Great Britain

How to feel great and lose weight in TWO WEEKS – in 7 simple steps

WITH summer finally here and restrictions easing around meeting friends and family indoors and out, no doubt you want to head back into the world feeling your best yet. Well, we’ve got you covered!

We sat down with nutritional therapist Gabriela Peacock, who’s worked with the likes of Melanie Sykes and Jodie Kidd, to find out about the small tricks and tips you can use to make the biggest changes to your health.

But can you really make a difference to how you feel in just a couple of weeks?

“Yes, absolutely!” says the former model and now debut author of 2 Weeks To Feeling Great.

“Every positive change will have a positive impact on your body.

“It’s not all about dropping pounds, it’s about having more energy, optimising your health and boosting immunity – but yes, you can lose weight too,” she explains.

Read on for Gabriela’s expert advice…

Don’t wait to eat if you’re feeling hungry

Ever been guilty of feeling your stomach rumble but holding off on eating until lunchtime? Yep, us too. Well, it turns out that could actually be scuppering your plans for better health.

“When you’re peckish, that’s your body signalling that it needs more fuel,” explains Gabriela. “Which means that is the optimal point you should be eating.”

Not only are you more in control of making healthier choices when you’re hungry but not ravenous, but that is actually when you need energy.

And if you’ve included protein with your snacks and main meals, then chances are you won’t get hungry at other times.

“This is especially true of dinner,” she adds. “Eating just before bed doesn’t help anyone – you don’t need all that energy when you’re in bed and it can instead disrupt your sleep.”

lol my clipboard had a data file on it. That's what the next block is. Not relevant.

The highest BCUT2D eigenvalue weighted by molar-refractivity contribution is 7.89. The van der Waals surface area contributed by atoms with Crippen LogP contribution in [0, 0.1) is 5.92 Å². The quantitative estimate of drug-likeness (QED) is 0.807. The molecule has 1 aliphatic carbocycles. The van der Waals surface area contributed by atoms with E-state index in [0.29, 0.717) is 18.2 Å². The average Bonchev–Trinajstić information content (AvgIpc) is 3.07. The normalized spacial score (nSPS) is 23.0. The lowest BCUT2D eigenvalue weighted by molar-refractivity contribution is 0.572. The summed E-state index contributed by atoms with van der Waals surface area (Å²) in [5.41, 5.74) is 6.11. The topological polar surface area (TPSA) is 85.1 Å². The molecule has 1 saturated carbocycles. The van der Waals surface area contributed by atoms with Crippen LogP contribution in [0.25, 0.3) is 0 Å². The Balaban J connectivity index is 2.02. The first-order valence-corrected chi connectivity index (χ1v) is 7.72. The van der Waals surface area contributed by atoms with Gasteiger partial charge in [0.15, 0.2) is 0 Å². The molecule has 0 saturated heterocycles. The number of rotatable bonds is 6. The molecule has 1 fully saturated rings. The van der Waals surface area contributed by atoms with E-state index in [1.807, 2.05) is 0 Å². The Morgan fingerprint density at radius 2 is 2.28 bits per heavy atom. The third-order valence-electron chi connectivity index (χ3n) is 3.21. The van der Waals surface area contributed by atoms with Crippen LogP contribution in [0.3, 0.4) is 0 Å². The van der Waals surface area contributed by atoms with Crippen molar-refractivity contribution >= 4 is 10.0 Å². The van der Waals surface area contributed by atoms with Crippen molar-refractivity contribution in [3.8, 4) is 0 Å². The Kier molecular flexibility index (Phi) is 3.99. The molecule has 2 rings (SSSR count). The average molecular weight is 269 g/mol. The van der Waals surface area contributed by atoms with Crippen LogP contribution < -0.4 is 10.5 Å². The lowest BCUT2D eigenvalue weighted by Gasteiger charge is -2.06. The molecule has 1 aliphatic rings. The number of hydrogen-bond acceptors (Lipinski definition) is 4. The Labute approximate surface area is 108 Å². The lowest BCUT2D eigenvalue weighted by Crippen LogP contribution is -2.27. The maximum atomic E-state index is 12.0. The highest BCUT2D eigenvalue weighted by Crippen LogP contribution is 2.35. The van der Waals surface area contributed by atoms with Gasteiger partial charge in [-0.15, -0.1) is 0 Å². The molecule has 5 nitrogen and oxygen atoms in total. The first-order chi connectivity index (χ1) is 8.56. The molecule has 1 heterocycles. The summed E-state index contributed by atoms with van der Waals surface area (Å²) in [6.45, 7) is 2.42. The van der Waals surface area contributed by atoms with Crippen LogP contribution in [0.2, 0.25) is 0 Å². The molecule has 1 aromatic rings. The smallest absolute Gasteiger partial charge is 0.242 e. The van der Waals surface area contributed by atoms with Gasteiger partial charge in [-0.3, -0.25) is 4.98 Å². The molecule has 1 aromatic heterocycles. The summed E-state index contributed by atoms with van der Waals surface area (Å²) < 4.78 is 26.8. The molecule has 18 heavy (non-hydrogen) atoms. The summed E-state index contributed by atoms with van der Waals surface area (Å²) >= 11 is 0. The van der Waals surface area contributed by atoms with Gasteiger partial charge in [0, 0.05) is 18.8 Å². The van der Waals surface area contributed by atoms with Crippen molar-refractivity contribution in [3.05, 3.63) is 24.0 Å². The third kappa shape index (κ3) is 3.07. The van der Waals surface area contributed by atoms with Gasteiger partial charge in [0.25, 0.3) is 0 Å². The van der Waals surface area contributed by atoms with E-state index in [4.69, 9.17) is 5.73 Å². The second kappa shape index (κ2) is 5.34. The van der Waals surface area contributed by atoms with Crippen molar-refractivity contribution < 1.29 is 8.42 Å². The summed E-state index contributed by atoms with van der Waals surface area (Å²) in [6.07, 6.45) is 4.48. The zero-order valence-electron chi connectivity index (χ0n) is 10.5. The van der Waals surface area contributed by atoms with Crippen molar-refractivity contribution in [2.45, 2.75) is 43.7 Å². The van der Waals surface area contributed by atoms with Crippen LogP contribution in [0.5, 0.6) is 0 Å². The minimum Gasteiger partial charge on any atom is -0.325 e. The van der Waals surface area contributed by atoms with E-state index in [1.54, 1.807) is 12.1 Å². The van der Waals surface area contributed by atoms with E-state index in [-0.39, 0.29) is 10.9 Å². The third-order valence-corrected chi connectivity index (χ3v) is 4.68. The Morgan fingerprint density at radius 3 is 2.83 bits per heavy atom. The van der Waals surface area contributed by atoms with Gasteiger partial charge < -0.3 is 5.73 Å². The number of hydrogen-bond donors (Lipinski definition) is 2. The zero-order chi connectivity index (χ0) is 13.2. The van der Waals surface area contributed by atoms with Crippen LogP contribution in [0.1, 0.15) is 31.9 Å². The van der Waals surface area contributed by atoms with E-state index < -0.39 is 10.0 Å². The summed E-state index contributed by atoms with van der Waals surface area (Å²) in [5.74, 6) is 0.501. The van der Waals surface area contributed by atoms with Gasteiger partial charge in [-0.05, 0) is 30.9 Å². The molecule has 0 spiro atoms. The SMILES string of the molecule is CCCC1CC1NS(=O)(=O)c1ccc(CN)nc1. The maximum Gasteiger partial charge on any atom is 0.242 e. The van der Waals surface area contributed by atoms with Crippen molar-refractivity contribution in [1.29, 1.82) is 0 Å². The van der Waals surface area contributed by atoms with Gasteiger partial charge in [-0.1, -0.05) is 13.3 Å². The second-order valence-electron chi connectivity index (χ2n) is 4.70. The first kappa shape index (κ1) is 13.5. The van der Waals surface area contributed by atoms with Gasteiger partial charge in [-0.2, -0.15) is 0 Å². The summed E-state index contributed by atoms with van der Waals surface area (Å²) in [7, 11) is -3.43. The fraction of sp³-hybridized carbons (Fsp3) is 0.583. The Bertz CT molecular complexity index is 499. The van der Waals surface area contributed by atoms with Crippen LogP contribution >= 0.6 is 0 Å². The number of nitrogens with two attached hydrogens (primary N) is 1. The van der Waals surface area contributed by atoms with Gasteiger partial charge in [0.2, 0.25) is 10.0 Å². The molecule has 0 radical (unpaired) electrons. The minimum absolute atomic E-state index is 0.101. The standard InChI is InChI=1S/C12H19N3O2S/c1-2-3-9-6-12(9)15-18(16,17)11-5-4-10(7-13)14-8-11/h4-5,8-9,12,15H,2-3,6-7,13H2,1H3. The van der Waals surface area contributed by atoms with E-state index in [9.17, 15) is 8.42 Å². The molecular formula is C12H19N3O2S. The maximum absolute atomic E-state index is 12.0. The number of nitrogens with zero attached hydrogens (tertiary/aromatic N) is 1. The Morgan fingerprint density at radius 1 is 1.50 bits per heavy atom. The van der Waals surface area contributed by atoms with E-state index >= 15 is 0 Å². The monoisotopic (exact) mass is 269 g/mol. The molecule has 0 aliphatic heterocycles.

Ditch the early morning coffee

Can’t function without a coffee first thing? Sadly, having caffeine on an empty stomach is bad news.

“It’s a common mistake, but even if you don’t take sugar with your coffee, it still causes the liver to release sugar into your bloodstream,” says Gabriela.

And while this will give you a quick burst of energy, it can mess up your body for the rest of the day.

“Starting the day with a sugar spike means your body spends the rest of the day trying to rectify your blood sugar levels,” she explains.

So save your coffee for after breakfast.

Check your acidity

Painful bloating after you eat could be a sign that the acid levels in your stomach are not optimal.

“Large particles of food will get into your bloodstream, and your immune system will attack them, causing digestive and autoimmunity issues,” says Gabriela.

“To check your acid levels, add 1/4tsp of bicarbonate of soda to half a glass of water and drink it on an empty stomach.

"If your acid levels are fine, you will burp after three or four minutes. But no reaction means your levels are low.”

If you have a problem, increase your intake of bitter foods such as rocket, chicory and artichokes and start taking digestive enzymes before full meals.

“You’ll see the effects straight away,” Gabriela adds.

Learn to look after your liver